SAN DIEGO -- Looking to get a few extra swings in after Wednesday's game, or maybe just looking to blow off a little steam after another distressing loss, Will Venable headed toward the batting cage, bat in hand, only to be turned away.
The door was locked.
If nothing else, the moment provided a fitting metaphor for everything that currently ails the Padres, who wrapped up a seven-game homestand with a 7-0 loss to the Braves on a sun-splashed afternoon at PETCO Park.
Atlanta pitcher Tommy Hanson became the latest opposing pitcher to stymie the Padres (9-16), who were shut out for the seventh time this season and the third time on a seven-game homestand where they went 1-6 and scored a combined 10 runs.
"You've got to be mentally tough to get through some things," San Diego manager Bud Black said before the game when asked about his scuffling offense.
The Padres' mettle was tested again as Hanson (3-3) struck out 10 and allowed four hits -- two in the seventh, his last inning. The team is in danger of tying the franchise record of eight shutouts in one month, a record set in July 1976.
The Padres hit .174 in the seven games and struck out 66 times, which certainly masked all the good their pitching staff did (3.26 ERA) against the Phillies and Braves.
In the end, even at pitcher-friendly PETCO Park, you have to hit.
"We're trying to grind it out. I've seen it happen before; the tide will turn," San Diego second baseman Orlando Hudson said. "Good things will happen."
Nothing good happened in the second inning Wednesday when the Braves (13-13) got five runs off Padres pitcher Mat Latos (0-4), though an error by Brad Hawpe at first base ensured all five runs in the inning would be unearned.
Trailing, 1-0, Latos allowed a leadoff double in the second to Freddie Freeman but got Alex Gonzalez to pop out to Hawpe in foul territory. A single by Nate McLouth into center field sent Freeman to third base. When Latos struck out Hanson, it appeared he might get out of the inning.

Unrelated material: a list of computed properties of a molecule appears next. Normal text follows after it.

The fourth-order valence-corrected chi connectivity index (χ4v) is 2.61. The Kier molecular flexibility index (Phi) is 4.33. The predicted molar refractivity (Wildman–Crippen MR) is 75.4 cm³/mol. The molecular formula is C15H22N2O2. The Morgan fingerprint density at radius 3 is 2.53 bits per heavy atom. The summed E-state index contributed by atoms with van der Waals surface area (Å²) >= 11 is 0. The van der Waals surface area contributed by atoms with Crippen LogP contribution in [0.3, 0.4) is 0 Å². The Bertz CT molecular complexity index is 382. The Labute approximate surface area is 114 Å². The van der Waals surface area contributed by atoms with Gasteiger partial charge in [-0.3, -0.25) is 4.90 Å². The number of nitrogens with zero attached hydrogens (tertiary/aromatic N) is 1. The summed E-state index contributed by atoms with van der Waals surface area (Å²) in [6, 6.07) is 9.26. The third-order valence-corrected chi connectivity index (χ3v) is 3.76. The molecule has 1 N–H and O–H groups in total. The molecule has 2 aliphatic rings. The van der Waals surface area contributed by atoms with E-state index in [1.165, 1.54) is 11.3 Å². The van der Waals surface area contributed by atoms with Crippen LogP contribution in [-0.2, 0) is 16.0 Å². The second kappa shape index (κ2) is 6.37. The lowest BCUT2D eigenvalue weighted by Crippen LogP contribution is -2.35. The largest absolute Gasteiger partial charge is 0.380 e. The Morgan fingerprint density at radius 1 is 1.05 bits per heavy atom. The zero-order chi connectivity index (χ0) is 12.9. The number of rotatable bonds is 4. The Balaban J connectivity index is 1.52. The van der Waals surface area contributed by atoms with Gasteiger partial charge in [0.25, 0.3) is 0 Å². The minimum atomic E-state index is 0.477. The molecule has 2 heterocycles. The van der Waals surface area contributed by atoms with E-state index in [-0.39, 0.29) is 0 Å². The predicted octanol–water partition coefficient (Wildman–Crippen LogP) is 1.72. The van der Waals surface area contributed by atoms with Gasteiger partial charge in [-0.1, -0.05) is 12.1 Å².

Leadoff hitter Martin Prado, on what appeared to be a check-swing, hit a ball down the first-base line that Hawpe -- who had to reach across his body -- could not corral. The ball went into the outfield, allowing two runs to score.
Two batters later, Chipper Jones hit a two-run triple to center field for a 5-0 lead. An RBI double by Brian McCann capped the inning.
"He couldn't string pitches together. We have seen that this year," Black said of Latos. "There's inconsistency from hitter to hitter. Some good hitters got him. And when you make mistakes to those guys, they can capitalize."
Latos, who retired nine of the last 10 hitters he faced after that second inning, indicated that he still hasn't settled into the comfortable rhythm he had mechanically last season, when he won 14 games.
"I'm struggling to get there," Latos said. "It's a matter of getting my mechanics down."
San Diego catcher Rob Johnson saw a different pitcher after that second inning, which led him to believe Latos -- who has lost his last nine starts dating back to last season -- might not be far off.
"They had a couple of good swings but after that, I felt as if he was on top of his pitches," Johnson said. "I felt as if he was more aggressive with my mitt down in the zone."
All told, Latos lowered his ERA from 5.94 to 4.98, as he allowed one earned run in five innings with one walk and five strikeouts. His command was better than in his last start, when he walked five and allowed two home runs.
"He's got to trust his stuff," Black said. "We've got to get him aggressive ... throwing a ton of strikes."
That wasn't a problem for Hanson, whom Black said evolved into a pitcher who doesn't just rely on his fastball-curveball combination anymore to put away hitters. Black said he saw four good pitches Wednesday.
"It was just one of those days when all four of my pitches were working. I was getting outs with all four of my pitches," Hanson said. "I kept them off balance pretty good."
Hanson, who retired 16 of 18 hitters at one point, allowed a single to Jorge Cantu in the first inning and then an infield single to Hudson in the fifth. By the time Hawpe and Venable reached base with singles in the seventh inning, the outcome was decided.
"I don't know how to explain it," said Venable of the Padres, who are now 4-11 playing at home this season. "But I take responsibility in not doing my job. And I know there's some guys who would probably say the same thing.
"I know we're working, though. That's all you can do to make a change."